What is a museum?
A museum is a place that uses different types of objects, media, and stories to explain and celebrate the natural, social, and cultural world. People can see and learn from a museum’s assets by visiting in person or online.
There are many different types of museums, including: history museums, art museums or galleries, natural history museums, science centers, children’s museums, historic house museums, botanic gardens, zoos, and aquaria. Some museums are housed in historic places. The building itself helps tell the story of the place.
Museums safeguard our history and inform our present and future by taking care of their collections and sharing stories of human journeys.
Museum exhibitions might display a collection of objects or assets focusing on a theme, an idea, a person, or a question. You can also find online exhibitions on a museum’s website, where you might explore images, read stories, and find answers to any questions about an object or artifact.
Museum programs serve learners of all ages, including seniors and audiences with special needs. Some programs are specific to groups of people, and other types of events offer a space for community conversation and celebration. A program at a history museum might teach us about the past and help inform discussion of current issues. Exploring living collections through a public event at a zoo helps us realize the importance of conservation. Many museums offer STEM programs, makerspaces, or learning labs for hands-on learning. Museums also play a huge role in training teachers and providing them with resources to inspire students.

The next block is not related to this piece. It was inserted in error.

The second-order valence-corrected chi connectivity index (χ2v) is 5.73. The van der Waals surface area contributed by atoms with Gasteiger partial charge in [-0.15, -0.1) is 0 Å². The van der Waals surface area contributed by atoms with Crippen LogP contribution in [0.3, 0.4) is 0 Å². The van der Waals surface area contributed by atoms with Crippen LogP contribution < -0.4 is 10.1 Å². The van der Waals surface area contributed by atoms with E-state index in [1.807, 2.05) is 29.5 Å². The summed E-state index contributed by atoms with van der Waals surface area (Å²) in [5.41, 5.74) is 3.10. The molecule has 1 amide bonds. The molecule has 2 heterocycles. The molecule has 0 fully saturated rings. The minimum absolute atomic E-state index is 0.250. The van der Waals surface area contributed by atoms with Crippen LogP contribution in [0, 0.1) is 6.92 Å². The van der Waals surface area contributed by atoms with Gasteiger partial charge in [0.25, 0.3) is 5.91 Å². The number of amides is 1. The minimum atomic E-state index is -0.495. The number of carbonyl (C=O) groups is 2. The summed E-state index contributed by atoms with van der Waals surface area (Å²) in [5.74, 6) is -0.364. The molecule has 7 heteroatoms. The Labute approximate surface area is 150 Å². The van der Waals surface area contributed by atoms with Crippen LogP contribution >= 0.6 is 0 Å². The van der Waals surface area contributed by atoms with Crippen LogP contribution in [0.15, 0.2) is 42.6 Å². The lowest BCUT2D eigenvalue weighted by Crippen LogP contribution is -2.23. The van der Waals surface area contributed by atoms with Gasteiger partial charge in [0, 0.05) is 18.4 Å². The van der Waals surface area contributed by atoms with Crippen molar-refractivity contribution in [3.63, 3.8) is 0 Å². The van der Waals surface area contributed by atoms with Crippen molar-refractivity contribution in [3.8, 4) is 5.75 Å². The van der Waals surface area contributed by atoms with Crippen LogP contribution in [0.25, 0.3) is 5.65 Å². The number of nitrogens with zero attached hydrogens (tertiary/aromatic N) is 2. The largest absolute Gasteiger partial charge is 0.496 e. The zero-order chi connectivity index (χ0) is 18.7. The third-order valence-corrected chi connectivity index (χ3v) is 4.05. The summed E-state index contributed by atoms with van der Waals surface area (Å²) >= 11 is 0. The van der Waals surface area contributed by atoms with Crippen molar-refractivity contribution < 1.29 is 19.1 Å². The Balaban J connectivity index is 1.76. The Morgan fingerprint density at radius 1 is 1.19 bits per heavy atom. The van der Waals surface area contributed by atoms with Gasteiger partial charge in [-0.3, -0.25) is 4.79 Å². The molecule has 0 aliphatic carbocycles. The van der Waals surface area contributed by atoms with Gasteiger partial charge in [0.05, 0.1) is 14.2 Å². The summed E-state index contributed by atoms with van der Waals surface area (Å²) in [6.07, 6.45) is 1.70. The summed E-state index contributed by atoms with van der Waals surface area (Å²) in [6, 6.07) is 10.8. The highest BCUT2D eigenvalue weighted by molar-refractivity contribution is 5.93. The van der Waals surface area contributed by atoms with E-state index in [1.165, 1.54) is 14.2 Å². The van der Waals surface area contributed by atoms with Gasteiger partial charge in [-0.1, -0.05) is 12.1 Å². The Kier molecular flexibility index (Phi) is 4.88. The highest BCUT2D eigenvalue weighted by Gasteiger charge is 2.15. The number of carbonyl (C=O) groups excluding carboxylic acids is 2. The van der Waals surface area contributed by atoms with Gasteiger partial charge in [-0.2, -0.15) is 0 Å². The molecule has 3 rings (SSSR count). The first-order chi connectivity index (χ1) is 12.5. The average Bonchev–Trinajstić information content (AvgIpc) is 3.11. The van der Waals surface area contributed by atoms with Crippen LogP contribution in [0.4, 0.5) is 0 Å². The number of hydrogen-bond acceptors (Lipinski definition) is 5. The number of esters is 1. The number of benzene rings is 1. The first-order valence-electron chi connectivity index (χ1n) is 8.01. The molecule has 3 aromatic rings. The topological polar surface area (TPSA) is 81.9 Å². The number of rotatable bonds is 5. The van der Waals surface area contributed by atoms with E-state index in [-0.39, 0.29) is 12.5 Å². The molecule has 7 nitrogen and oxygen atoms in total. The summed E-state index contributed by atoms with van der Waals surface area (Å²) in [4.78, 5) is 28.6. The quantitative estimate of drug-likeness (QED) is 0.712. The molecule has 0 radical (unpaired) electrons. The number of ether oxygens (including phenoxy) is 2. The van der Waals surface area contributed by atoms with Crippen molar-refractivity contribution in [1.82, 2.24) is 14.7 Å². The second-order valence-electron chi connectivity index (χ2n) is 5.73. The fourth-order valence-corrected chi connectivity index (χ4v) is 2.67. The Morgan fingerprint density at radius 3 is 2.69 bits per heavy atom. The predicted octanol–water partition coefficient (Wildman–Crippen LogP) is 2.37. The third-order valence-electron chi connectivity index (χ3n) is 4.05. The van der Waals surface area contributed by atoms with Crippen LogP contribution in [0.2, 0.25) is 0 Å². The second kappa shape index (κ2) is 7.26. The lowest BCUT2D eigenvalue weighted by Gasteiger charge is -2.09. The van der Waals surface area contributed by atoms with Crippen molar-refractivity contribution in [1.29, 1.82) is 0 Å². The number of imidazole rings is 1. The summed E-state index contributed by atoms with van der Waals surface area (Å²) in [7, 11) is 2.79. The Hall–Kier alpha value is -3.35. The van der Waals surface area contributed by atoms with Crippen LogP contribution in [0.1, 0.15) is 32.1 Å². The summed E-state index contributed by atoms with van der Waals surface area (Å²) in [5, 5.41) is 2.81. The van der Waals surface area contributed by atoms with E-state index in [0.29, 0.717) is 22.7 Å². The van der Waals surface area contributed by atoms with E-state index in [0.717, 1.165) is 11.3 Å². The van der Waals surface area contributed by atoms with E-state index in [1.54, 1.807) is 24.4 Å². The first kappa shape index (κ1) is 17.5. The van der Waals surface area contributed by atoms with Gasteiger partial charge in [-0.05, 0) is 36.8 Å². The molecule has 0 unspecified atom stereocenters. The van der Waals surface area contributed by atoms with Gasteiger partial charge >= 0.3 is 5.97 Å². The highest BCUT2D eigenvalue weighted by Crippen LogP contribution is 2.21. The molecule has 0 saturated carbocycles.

Who works at a museum?
Actors and performers help deliver public programs at a museum. They are often on staff at history museums.
Administrators look after the business side of a museum. They manage the budget, help hire staff to run the museum, and make sure day-to-day operations run smoothly.
Archivists maintain records on the history of the museum’s objects and the museum itself. They keep track of any relevant documents or files related to the museum’s history and work.
Conservators take care of the museum’s objects. They preserve and repair any damage that has been done to an object or artifact. Often they restore an object so that it looks how it did when it was first made.
Curators are responsible for managing and overseeing the objects in a museum’s collection. They often put together exhibitions and spend time researching and learning more about the objects in their museum.
Designers might create a plan for an exhibition, come up with a layout of a brochure, or even develop plans for how the museum will look as a whole. Some museums have architects, horticulturists, and web designers on staff as well.
Educators help teach museum visitors about the objects they see. An educator might lead you on a tour of an exhibition or write a guide for you to use while you explore the museum.
Facility managers are in charge of making sure the museum is an enjoyable and safe space to visit. This includes security staff, custodians and janitors, labor and utilities work, restaurant and hospitality staff, and building maintenance and management.
Fundraisers help raise money to manage the museum, to collect new objects, and to put on programs and events. Registrars manage museum collections. They know the location of every object, make sure the objects are cared for, and manage the logistics of moving them within the museum or to another museum as a loan.